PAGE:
A divorce does not have to be as painful as it usually is, through a collaborative divorce the process can be more cost efficient and completed much faster than drawn out litigation.
As a litigation attorney, my experience is that after a long battle in court, the parties are left bankrupt and the case settles for what it could have settled for when it started. That means that all the money the parties spent in litigation could have been saved and spent on more meaningful things such as the children’s college education. Usually a case goes through years of litigation because one party wants to fight. In a collaborative divorce setting both parties must want to settle the case through good faith and reasonable discussion.
There seems to be a level of confusion circling around the differences between Collaborative Divorce and Mediation.
In 2007 the Family Code Section 2013 was enacted which allows parties to deem a family law case as “collaborative divorce.” A collaborative divorce is one in which the parties sign a written agreement, filed with the court, to keep the matter out of court and negotiate the settlement of all matters and issues in good faith.
In a collaborative setting the parties each have their own counsel. The attorney’s negotiate and advocate on behalf of their client. This is the best possible solution because the parties are receiving individualized representation. What is even better is that there is no threat of a party filing a motion in court and racking up legal bills and court costs so it is economically efficient. This provides for less stress on the parties and makes the divorce process much easier to go through. Under the collaborative divorce setting if a party wants to opt out of the collaborative divorce they have to give 30 days notice prior to filing in court and retain new counsel.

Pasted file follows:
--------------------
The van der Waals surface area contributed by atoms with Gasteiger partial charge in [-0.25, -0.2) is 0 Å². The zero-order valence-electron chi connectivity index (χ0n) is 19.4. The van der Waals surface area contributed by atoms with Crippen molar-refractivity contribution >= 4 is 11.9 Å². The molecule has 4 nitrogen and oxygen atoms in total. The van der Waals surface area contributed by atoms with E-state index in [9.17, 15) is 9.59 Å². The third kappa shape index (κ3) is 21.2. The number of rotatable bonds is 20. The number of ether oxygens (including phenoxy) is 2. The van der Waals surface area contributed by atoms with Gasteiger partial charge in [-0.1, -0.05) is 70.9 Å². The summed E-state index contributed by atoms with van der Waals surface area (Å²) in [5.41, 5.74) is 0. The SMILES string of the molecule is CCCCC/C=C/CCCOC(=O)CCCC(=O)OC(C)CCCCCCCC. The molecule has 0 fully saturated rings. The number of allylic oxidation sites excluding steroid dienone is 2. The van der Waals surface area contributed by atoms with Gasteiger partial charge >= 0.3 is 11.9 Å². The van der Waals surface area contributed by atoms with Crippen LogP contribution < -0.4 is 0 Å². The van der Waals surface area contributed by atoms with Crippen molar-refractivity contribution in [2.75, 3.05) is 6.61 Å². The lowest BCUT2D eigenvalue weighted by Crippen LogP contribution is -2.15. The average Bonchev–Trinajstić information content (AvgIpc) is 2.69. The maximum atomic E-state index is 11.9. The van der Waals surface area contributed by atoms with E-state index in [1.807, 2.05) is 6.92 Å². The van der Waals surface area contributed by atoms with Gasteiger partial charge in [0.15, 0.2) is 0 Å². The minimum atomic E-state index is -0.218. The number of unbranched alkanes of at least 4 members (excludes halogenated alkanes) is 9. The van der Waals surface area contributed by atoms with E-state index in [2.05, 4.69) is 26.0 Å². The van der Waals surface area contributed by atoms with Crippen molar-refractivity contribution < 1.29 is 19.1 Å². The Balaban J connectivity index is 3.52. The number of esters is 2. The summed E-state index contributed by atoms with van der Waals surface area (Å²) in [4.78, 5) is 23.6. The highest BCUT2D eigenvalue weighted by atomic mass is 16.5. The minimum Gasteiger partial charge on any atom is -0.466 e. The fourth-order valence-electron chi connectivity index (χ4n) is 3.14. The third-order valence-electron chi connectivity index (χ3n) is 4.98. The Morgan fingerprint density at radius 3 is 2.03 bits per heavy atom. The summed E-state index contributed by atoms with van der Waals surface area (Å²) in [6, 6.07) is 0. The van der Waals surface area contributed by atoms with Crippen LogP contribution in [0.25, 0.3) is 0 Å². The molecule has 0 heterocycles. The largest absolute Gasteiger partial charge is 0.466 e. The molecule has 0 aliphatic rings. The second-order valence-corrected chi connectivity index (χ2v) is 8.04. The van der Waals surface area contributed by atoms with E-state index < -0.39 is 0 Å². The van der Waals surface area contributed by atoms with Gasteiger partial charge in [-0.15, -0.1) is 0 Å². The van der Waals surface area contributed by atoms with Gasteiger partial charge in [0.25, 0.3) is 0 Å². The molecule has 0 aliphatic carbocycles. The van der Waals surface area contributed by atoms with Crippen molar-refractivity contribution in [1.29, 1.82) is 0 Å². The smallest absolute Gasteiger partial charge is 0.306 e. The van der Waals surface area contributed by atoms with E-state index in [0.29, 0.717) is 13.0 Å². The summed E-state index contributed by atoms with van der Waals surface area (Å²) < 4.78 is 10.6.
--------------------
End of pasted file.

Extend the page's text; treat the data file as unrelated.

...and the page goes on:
The difference in a Collaborative Divorce setting is:
1) The parties bypass the formal discovery procedures and exchange financial documents and information in good faith;
2) Good Faith efforts are implemented to come up with more creative family planning;
3) The lawyers work toward one focus and that is settlement;
4) Neutral third party experts can be retained to provide a supportive role and insight. For example, a financial specialist may be hired to give an assessment of the dissolution of assets and debts in a complex case, or a parenting plan coordinator could be brought on to give the parties insight as to what would be more beneficial for the children;
Mediation is a third party neutral that does not represent either party. No party in this case has an attorney. A huge misconception is when people believe that they are hiring an attorney who will protect their rights in mediation. This could be further from the truth and I see people get the short end of the stick all the time through mediation. A lot of clients come to be after a judgment has been entered in mediation and they want to reverse things- you cannot do it- only in extreme situations can you set aside a judgment and that is for another topic on this blog. Until you have your own counsel that you signed an individual retainer with no neutral third party can advocate for you.
In my professional opinion, I believe a collaborative divorce is best. Clients receive every benefit under a collaborative process; it is faster, less expensive and if a good attorney is retained the client receives adequate individualized attention and advocacy.
Litigation is pretty self-explanatory; it is adversarial and parties seek court orders, high legal bills and stress. Although, attorney’s are trained to be well equipped in the court room, I know how hard it is for the client. The real question here is what is the difference between Mediation and a Collaborative Divorce and which option is best for me.
An Uncontested Divorce is one in which the parties have agreed on all issues and the lawyer prepares the documentation. There are no contested issues.